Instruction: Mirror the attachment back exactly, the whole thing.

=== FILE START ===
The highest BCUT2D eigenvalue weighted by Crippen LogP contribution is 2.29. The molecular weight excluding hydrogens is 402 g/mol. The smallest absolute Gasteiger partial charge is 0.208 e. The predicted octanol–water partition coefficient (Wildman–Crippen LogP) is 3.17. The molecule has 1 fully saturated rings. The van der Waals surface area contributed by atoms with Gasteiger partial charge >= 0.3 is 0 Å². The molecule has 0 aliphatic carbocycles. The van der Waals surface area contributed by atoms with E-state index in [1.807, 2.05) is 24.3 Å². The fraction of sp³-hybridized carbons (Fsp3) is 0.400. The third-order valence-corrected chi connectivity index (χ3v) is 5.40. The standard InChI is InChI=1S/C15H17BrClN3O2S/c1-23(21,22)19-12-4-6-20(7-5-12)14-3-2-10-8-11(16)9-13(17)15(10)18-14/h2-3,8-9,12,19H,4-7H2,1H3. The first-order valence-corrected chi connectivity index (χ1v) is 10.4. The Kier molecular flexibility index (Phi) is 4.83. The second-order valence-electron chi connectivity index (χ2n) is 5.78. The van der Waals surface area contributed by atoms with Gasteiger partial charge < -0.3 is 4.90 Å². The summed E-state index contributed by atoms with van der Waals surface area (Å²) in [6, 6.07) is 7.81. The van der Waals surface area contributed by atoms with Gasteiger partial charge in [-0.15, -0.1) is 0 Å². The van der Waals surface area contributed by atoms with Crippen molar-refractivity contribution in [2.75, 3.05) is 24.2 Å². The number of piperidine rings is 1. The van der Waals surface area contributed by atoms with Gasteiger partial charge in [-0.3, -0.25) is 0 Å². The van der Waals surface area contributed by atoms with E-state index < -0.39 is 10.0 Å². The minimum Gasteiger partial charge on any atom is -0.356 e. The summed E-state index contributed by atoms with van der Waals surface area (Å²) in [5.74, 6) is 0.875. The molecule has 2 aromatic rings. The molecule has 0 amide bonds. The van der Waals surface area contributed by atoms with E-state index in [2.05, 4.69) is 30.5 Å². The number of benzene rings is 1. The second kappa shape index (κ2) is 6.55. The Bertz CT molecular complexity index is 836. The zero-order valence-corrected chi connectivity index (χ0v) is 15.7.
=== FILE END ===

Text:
The highest BCUT2D eigenvalue weighted by Crippen LogP contribution is 2.29. The molecular weight excluding hydrogens is 402 g/mol. The smallest absolute Gasteiger partial charge is 0.208 e. The predicted octanol–water partition coefficient (Wildman–Crippen LogP) is 3.17. The molecule has 1 fully saturated rings. The van der Waals surface area contributed by atoms with Gasteiger partial charge >= 0.3 is 0 Å². The molecule has 0 aliphatic carbocycles. The van der Waals surface area contributed by atoms with E-state index in [1.807, 2.05) is 24.3 Å². The fraction of sp³-hybridized carbons (Fsp3) is 0.400. The third-order valence-corrected chi connectivity index (χ3v) is 5.40. The standard InChI is InChI=1S/C15H17BrClN3O2S/c1-23(21,22)19-12-4-6-20(7-5-12)14-3-2-10-8-11(16)9-13(17)15(10)18-14/h2-3,8-9,12,19H,4-7H2,1H3. The first-order valence-corrected chi connectivity index (χ1v) is 10.4. The Kier molecular flexibility index (Phi) is 4.83. The second-order valence-electron chi connectivity index (χ2n) is 5.78. The van der Waals surface area contributed by atoms with Gasteiger partial charge < -0.3 is 4.90 Å². The summed E-state index contributed by atoms with van der Waals surface area (Å²) in [6, 6.07) is 7.81. The van der Waals surface area contributed by atoms with Gasteiger partial charge in [-0.15, -0.1) is 0 Å². The van der Waals surface area contributed by atoms with Crippen molar-refractivity contribution in [2.75, 3.05) is 24.2 Å². The number of piperidine rings is 1. The van der Waals surface area contributed by atoms with Gasteiger partial charge in [-0.3, -0.25) is 0 Å². The van der Waals surface area contributed by atoms with E-state index < -0.39 is 10.0 Å². The minimum Gasteiger partial charge on any atom is -0.356 e. The summed E-state index contributed by atoms with van der Waals surface area (Å²) in [5.74, 6) is 0.875. The molecule has 2 aromatic rings. The molecule has 0 amide bonds. The van der Waals surface area contributed by atoms with E-state index in [2.05, 4.69) is 30.5 Å². The number of benzene rings is 1. The second kappa shape index (κ2) is 6.55. The Bertz CT molecular complexity index is 836. The zero-order valence-corrected chi connectivity index (χ0v) is 15.7.